Opinion

What happened to the old technical schools?



The 1944 Education Act famously created three types of schools: academically selective grammars, selective technical schools, and secondary moderns for the hoi polloi.

Grammars and secondary moderns charged ahead. But what happened to the selective technical schools? Few opened and of those that did, several became mainstream grammars before the end of the 1960s. The others quickly became comprehensive after Labour started moves to get rid of selection.

So what went wrong? An interesting place to start is the Norwood report of 1943. Commissioned in 1941, famous educationists of the period spent two years considering how secondary education ought to work in England. Grammars provided a passage to university, but it was increasingly obvious the country needed to replace the engineers and scientists who had died in the Second World War. Buildings and machinery also had to be replenished. Hence, a route was needed to get smart people into science.

The Norwood report recommended the three school types – grammar, moderns and technical – but also, importantly, that children in all three schools should study the same curriculum until 13, that transfer between schools should keep happening and that entry into schools should be on the basis of teacher judgment and parents’ and pupils’ wishes, with tests only a “supplement if desired”.

There was a problem, however. School stock was depleted and most local authorities didn’t have the money to build a school with the equipment or classroom types for a technical education. Meanwhile, local authorities didn’t have to pay to build most grammars. Many were private schools that converted to become state-funded as long as they could maintain a selective intake which, previously, had been done on entrance tests. And so the trend was continued.

Of the few selective technical schools that did open, there were some quirks that made them a target for redevelopment in the 1960s. In Bournville for example, a girls’ grammar was accompanied by the opening of a boys’ technical school, where pupils had links to industry and were given skills to become foremen. (Presumably the girls were taught how to make tea for the foremen.)

The increasingly awkward single-sex separation, plus the growing trend for comprehensivisation, meant that by the late 1960s the schools merged and abandoned their specialism.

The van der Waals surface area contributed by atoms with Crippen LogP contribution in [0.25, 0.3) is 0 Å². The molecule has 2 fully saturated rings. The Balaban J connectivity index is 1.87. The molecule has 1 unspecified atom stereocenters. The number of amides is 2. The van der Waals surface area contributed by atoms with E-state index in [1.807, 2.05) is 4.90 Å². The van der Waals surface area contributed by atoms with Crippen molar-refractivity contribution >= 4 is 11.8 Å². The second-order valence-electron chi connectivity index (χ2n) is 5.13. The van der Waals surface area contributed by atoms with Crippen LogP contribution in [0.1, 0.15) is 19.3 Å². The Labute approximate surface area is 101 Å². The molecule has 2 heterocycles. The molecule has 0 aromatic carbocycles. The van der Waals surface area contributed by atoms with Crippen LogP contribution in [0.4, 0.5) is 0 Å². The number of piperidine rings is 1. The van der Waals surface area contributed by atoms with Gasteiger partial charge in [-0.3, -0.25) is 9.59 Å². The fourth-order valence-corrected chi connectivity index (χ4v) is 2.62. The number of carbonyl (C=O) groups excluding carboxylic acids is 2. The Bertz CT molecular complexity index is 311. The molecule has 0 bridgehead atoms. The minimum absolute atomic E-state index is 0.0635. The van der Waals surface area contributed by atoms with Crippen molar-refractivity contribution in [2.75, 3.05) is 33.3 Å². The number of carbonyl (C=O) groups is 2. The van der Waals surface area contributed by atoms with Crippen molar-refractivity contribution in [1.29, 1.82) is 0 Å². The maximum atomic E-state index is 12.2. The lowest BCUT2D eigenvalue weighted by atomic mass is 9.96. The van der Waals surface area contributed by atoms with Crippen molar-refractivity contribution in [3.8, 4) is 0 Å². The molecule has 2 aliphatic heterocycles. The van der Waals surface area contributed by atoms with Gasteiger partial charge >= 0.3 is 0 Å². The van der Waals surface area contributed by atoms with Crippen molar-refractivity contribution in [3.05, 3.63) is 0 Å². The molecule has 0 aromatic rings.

In Kent, Dartford technical college increasingly swapped its technical specialism for a straightforward grammar approach. Having started with a focus on agriculture – much in vogue, post-war – the need for farmers was reducing by the 1960s and so was swapped in favour of a more traditional academic curriculum. A trend echoed today in the university technical colleges with science specialisms that have swapped to become mainstream schools over the past year or so.

A third problem plagued the technical schools. Although they were seen as selective, children who did well at the 11-plus tended to pick grammars first. In any particular area there are usually only a small number of pupils whose achievement is very high; once they are taken out, the next layer of “selectives” are largely going to take in quite average pupils. Hence, the technical schools did not have as prestigious intakes as expected.

It will be interesting to see if the government takes note of these historical issues when it releases its expected white paper on new forms of selective schools. It would be nice to make some new mistakes, at least, rather than simply repeating the old ones.



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14 Comments

  1. I failed to gain sufficient marks in the 11+ to attend the girls’ grammar but I did score sufficiently highly to be given a place at a new technical school. The girls’ technical school shared a site with the boys’ technical school but we didn’t mix although the appearance of boys on our playing field caused a huge amount of excitement.
    Our curriculum covered the usual stuff (English, Maths, Science, French, creative subjects etc) plus ‘Hygiene’ which equipped us to be future housewives (we learnt how to ball socks, scrub pine tables, polish shoes and other domestic tasks). And, yes, our first lesson in DS (Domestic Science) was to make a pot of tea and toast bread.
    After two years, the schools dropped their ‘technical’ status and became ‘bilateral’ with a grammar stream and a secondary modern stream. Girls in the grammar stream did O levels and could enter the 6th form; girls in the secondary modern stream were steered towards shorthand/typing and left at 15.